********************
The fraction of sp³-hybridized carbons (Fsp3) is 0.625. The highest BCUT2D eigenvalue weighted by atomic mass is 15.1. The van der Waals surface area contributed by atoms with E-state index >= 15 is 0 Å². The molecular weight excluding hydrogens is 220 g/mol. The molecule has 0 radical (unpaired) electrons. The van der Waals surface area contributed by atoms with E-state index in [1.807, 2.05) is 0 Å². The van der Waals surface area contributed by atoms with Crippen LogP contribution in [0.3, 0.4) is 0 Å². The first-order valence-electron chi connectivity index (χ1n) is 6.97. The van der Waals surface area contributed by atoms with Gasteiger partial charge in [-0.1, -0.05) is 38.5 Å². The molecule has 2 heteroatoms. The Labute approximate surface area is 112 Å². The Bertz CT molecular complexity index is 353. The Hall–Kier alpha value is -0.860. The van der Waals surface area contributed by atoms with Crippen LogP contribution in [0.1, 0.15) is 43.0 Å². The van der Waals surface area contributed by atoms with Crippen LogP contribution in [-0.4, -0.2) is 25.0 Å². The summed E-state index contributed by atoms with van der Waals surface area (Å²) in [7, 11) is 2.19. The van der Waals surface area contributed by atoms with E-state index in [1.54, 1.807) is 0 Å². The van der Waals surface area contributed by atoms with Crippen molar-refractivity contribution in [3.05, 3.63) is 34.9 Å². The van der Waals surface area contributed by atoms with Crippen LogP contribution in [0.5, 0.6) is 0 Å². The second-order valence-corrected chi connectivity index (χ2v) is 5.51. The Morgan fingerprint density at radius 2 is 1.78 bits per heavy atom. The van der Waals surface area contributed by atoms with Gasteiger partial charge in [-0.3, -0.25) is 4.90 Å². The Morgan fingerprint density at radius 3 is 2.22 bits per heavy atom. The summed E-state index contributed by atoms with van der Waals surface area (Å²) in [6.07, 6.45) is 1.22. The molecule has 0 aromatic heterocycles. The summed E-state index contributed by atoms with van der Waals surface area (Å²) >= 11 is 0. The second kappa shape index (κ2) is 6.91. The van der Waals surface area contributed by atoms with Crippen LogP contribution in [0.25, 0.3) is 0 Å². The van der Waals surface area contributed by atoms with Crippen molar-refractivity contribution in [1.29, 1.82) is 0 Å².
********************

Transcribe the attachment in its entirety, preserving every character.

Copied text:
The fraction of sp³-hybridized carbons (Fsp3) is 0.625. The highest BCUT2D eigenvalue weighted by atomic mass is 15.1. The van der Waals surface area contributed by atoms with E-state index >= 15 is 0 Å². The molecular weight excluding hydrogens is 220 g/mol. The molecule has 0 radical (unpaired) electrons. The van der Waals surface area contributed by atoms with E-state index in [1.807, 2.05) is 0 Å². The van der Waals surface area contributed by atoms with Crippen LogP contribution in [0.3, 0.4) is 0 Å². The first-order valence-electron chi connectivity index (χ1n) is 6.97. The van der Waals surface area contributed by atoms with Gasteiger partial charge in [-0.1, -0.05) is 38.5 Å². The molecule has 2 heteroatoms. The Labute approximate surface area is 112 Å². The Bertz CT molecular complexity index is 353. The Hall–Kier alpha value is -0.860. The van der Waals surface area contributed by atoms with Crippen LogP contribution in [0.1, 0.15) is 43.0 Å². The van der Waals surface area contributed by atoms with Crippen LogP contribution in [-0.4, -0.2) is 25.0 Å². The summed E-state index contributed by atoms with van der Waals surface area (Å²) in [7, 11) is 2.19. The van der Waals surface area contributed by atoms with E-state index in [1.54, 1.807) is 0 Å². The van der Waals surface area contributed by atoms with Crippen molar-refractivity contribution in [3.05, 3.63) is 34.9 Å². The van der Waals surface area contributed by atoms with Crippen LogP contribution in [0.5, 0.6) is 0 Å². The second-order valence-corrected chi connectivity index (χ2v) is 5.51. The Morgan fingerprint density at radius 2 is 1.78 bits per heavy atom. The van der Waals surface area contributed by atoms with Gasteiger partial charge in [-0.3, -0.25) is 4.90 Å². The Morgan fingerprint density at radius 3 is 2.22 bits per heavy atom. The summed E-state index contributed by atoms with van der Waals surface area (Å²) in [6.07, 6.45) is 1.22. The molecule has 0 aromatic heterocycles. The summed E-state index contributed by atoms with van der Waals surface area (Å²) >= 11 is 0. The second kappa shape index (κ2) is 6.91. The van der Waals surface area contributed by atoms with Crippen LogP contribution in [0.25, 0.3) is 0 Å². The van der Waals surface area contributed by atoms with Crippen molar-refractivity contribution in [1.29, 1.82) is 0 Å².